With Steven Spielberg's The Adventures of Tintin in American theaters for over a month now, in this country there is a renewed interest in all things Tintin, including the life and work of the creator of the comic, Georges Remi, better known as Hergé. Recent reviews in The New York Times , Washington Post , and elsewhere of the English-language translation of Benoît Peeters's seminal biography of the man, Hergé, Son of Tintin , brought a few question to mind, so we posed them to Mr. Peeters. (JHU Press manuscript editor Michele Callaghan translated Mr. Peeters's answers from the original French.)
Q. Did you know Hergé
A. I knew Hergé a little in the last years of his life. My first meeting with him dates back to April 29, 1977, when Patrice Hamel and I interviewed him. He spent more than two hours answering all the exacting and bothersome questions—often naive and sometimes downright impertinent—that we asked him. I remember his ready availability, his curiosity about us, his bursts of laughter. I went on to write an...Read More
by bjs | Friday, January 20, 2012 - 8:00 AM
By Brian Shea, Public Relations and Advertising Coordinator, Journals Division
I have lunch on occasion with a group of fellow employees who like to write. Even though we work with the words of other writers on a daily basis, a number of us have our own writing ambitions. Some of us blog on our own. Others dabble in poetry and fiction. A few even contribute to their local newspaper . (The work of the Press keeps us all busy and not all departments work together on a regular basis.)
At one of those lunches last year, we decided to throw down the gauntlet and have fun at the same time. We put out a challenge to the writers across the company: let's create a progressive story which may or may not make sense. Each staff member who signed up for the activity would contribute 100 words to the story with just one catch—they could only see the 100 words preceding their entry. Writing blind, so to speak. With creative people from every corner of the Press involved, we'd surely produce interesting results.
The three stories—one focused on Halloween and another...Read More
by Anonymous (not verified) | Wednesday, January 18, 2012 - 8:00 AMGuest post by Sue Friedman, DVM Recommendations in preventive care and screenings have long been based on average risks for the general population. Heart disease, for example, is on average a later-onset disease, so most children and young adults are not screened for it. The same is true for cancer. One look around any crowded room tells us that we are not all the same. Many factors, including our genetic makeup, help determine how we look, how we behave, and even when and what diseases we are likely and unlikely to develop. Scientists know from studying thousands of people that most women who are diagnosed with breast or ovarian cancer will be postmenopausal. Averages aside, many of us know of people who were diagnosed with heart disease or cancer much earlier in life, too often with devastating outcomes. When breast cancer strikes at a young age, it is often more aggressive and already advanced before it is detected. Yet many of us also know people who lived their entire life to old age without developing either cancer or heart disease. In the past, recommendations for health screenings such as mammography and colonoscopy were the same for everyone, based...Read More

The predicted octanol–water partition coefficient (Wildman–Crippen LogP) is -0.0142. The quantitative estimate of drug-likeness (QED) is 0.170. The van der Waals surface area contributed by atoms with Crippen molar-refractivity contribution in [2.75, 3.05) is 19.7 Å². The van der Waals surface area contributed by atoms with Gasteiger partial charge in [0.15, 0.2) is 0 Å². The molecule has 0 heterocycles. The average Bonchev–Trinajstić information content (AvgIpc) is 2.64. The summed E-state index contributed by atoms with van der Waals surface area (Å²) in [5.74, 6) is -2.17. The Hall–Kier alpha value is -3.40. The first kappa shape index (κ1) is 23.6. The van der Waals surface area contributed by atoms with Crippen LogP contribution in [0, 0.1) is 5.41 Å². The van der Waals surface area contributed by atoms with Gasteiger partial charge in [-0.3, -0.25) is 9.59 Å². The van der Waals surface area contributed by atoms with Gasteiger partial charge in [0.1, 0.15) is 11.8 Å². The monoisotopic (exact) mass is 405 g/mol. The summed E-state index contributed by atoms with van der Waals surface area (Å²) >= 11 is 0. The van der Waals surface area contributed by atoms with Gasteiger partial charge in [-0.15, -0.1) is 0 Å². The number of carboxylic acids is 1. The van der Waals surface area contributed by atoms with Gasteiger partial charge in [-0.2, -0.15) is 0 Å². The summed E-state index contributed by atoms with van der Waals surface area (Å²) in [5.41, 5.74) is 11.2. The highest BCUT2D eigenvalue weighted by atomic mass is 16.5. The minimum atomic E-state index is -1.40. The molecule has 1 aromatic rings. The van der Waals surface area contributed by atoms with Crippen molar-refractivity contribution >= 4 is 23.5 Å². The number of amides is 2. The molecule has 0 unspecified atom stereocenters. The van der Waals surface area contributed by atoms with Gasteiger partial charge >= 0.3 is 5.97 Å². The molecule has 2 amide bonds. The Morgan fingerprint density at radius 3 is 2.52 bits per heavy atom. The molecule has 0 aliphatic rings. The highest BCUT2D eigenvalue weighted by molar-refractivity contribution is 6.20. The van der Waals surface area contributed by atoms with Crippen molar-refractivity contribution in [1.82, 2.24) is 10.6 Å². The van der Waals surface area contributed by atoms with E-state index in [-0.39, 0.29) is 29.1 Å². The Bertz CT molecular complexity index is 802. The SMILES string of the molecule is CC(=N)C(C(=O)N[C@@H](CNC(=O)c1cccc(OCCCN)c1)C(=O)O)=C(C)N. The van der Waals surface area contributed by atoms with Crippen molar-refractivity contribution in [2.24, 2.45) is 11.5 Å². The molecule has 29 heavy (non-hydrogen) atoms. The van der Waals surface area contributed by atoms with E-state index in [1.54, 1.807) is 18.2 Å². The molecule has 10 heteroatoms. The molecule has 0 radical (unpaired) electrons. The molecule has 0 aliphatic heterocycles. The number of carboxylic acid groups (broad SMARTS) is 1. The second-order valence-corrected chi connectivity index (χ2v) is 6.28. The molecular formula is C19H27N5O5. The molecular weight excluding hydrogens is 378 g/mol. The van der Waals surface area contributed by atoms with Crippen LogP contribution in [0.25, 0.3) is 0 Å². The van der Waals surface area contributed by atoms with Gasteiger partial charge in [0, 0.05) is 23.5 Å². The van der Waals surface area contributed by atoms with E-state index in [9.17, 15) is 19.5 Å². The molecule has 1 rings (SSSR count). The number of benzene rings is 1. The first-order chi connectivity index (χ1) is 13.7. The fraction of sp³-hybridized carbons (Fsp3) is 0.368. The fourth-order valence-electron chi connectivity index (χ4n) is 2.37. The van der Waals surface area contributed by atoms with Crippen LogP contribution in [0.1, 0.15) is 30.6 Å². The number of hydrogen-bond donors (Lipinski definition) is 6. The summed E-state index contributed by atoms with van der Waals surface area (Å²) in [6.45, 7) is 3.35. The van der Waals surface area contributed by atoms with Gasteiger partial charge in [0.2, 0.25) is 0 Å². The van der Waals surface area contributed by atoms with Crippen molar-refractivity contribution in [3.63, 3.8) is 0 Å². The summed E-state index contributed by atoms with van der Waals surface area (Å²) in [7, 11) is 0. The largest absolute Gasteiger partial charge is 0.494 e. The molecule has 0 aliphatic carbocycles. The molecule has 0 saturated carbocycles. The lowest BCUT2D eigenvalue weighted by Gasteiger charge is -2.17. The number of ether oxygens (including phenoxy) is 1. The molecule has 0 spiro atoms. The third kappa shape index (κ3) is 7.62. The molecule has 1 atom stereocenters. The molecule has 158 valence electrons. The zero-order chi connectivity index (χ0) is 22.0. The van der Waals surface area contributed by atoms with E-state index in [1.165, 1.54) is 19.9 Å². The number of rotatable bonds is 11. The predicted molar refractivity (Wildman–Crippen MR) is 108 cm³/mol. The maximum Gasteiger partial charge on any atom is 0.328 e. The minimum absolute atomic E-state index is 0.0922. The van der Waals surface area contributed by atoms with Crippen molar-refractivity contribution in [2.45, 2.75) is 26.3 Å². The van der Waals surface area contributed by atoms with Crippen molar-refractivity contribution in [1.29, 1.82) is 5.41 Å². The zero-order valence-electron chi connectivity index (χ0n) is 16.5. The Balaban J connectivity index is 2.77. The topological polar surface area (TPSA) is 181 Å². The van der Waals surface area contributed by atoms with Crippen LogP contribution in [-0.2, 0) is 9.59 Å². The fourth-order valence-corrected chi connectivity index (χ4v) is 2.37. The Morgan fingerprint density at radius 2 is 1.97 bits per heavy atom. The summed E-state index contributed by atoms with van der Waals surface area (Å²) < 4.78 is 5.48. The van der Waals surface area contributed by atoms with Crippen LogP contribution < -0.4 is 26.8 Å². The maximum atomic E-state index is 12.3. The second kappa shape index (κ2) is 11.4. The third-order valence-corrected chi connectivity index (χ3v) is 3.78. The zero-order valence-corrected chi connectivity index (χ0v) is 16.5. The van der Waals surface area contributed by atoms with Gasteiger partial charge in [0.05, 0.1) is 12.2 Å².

by bjs | Wednesday, January 11, 2012 - 8:00 AMGuest post by James M. DuBois, DSc, PhD Publishing shares something in common with roller coasters: The rewards are strongly and positively correlated with the capacity to instill fright. A group of us recently started a new journal, Narrative Inquiry in Bioethics: A Journal of Qualitative Research . While we publish some traditional types of articles, our hallmark is the “narrative symposium”—roughly 12 personal stories on a common theme followed by two commentary articles that draw out lessons from the stories and relate them to current debates. Our first volume (sample PDF) explored the experiences of a hospitalized psychiatric patient, a physician with conflicts of interest, and a nursing assistant providing care at the end of life. The stories we have published thus far are forthright and compelling, often moving, and always educational. It has been a rewarding endeavor. Nevertheless, the day before publishing our first call for papers, I woke up at 2 a.m. worried: What if a nursing assistant names an administrator who ignored reports of elder abuse? What if a physician discloses that a specific corporation offered to pay kickbacks for referrals? Eeek! Of course, we already had...Read More
by cmt | Monday, January 9, 2012 - 8:00 AMWith the Iowa caucuses behind us and the New Hampshire primary ahead, let’s take stock of one of the relative newcomers to Washington politics. The Tea Party rose to prominence with President Barack Obama's election and the ensuing fight over health insurance reform. Powered by right-wing grassroots passion and Astroturf big money, the collection of groups claiming the Tea Party label has surely changed the political landscape of what President Obama now calls the “do-nothing” Congress , but are they here to stay? The darling of the party, Michelle Bachmann, called it quits after her sixth-place finish in the Iowa caucuses, leaving us questioning the staying power of this loosely organized group. The Tea Party, or at least its guiding principles, has been around for a long time. Of course, there are the movement’s historical precedent and patriotic values, but it has undoubtedly gained momentum in recent years. The late Kentucky politician Gatewood Galbraith, when welcomed into a Tea Party meeting not long ago, reportedly responded “What are you talking about? I've been here for 30 years. Where have you people been?” So, should we get used to the Tea Party or...Read More